The creative class, the digerati and those who surround them are gathering for the annual SXSW conference, which starts this weekend. An Austin-bound flight offers several telltale clues. Every seat is taken. The wifi is down, overloaded as it is by people working on panel presentations. And there is an unusually high quotient of passengers with very cool tattoos, artsy-looking glasses and down vests with embroidered fund logos.

It’s this annual nine-day rubbing of the shoulders that makes SXSW so much fun. Yes, it’s become a trope to say the annual gathering of the healthcare and marketing cognoscenti has become bloated and sprawling, unfocused, and has strayed too far from its roots as an indie music bash, that the marketers have taken it over and co-opted it for their own purposes.

There may be some truth to that, especially the sprawl. Comfortable, sensible shoes made for waking are a must at SXSW, as are mad time-management skills and an appetite for barbecue. But that’s part of the fun—madly dashing around to hear the best of the umpteen speakers on the most current topics, and to hear people float cool ideas. There’s star power — Selena Gomez and Dwayne Wade are attending — but the real value is in the tucked away corners, the unseen pages of a college course catalogue where you found your favorite class. SXSW is a much-needed annual reminder that there are some seriously smart people in the world.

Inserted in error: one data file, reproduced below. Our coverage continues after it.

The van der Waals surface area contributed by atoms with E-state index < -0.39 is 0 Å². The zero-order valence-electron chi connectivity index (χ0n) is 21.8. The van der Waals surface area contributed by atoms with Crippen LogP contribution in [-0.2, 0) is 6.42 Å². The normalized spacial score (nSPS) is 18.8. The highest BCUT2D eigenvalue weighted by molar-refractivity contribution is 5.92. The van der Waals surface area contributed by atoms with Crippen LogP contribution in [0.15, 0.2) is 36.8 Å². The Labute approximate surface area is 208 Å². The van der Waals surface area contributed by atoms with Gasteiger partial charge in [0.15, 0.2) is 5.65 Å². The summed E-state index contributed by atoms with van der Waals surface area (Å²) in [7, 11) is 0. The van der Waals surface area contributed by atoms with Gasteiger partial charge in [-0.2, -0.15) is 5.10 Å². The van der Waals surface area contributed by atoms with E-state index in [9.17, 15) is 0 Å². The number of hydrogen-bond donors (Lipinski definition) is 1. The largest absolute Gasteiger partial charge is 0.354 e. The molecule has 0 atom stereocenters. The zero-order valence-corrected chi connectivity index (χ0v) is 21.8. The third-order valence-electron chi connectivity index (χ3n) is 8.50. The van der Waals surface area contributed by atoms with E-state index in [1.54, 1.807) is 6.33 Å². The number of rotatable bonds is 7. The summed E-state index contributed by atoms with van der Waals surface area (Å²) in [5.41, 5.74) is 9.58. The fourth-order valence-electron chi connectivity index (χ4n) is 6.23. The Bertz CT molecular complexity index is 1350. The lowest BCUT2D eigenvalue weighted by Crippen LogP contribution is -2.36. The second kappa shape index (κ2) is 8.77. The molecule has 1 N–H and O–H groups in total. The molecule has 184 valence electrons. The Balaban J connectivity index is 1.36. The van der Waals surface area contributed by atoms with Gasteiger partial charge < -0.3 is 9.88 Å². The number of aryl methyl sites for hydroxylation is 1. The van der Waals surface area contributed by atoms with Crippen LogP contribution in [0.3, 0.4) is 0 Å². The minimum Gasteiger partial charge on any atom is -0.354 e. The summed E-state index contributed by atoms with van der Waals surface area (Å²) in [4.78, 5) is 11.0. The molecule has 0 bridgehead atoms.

I’m here for the health track, which kicks off the festival. If I have any beef with SXSW, it’s that our ability to cross paths with people from other disciplines is limited. The AI track doesn’t begin in earnest until Tuesday (although I doubt I’ll attend a single panel that doesn’t at least mention artificial intelligence) and the filmmakers and musicians don’t arrive en masse until next week. Sure, you could stay for the whole thing and get your money’s worth ($2,095 for an all-access pass good for the entire festival), but for most of us, the real world beckons. I’d love to hear an artist’s perspective on health care, and how AI can impact creativity to drive better outcomes. And musicians are never shy about offering opinions about healthcare.

And to be fair, many of the sponsors of health track panels have done a good job of bringing in a variety of speakers to broaden our frames of reference. I’m looking forward to a Finn Partners sponsored panel on healthcare in outer space (yes, really) and an Ogilvy panel on rebranding cancer to make screening and diagnoses less ominous.

I’ll hopefully find some time to pay homage to Stevie Ray Vaughan by visiting his memorial statue, and to hear some live music. Even if it’s not about healthcare.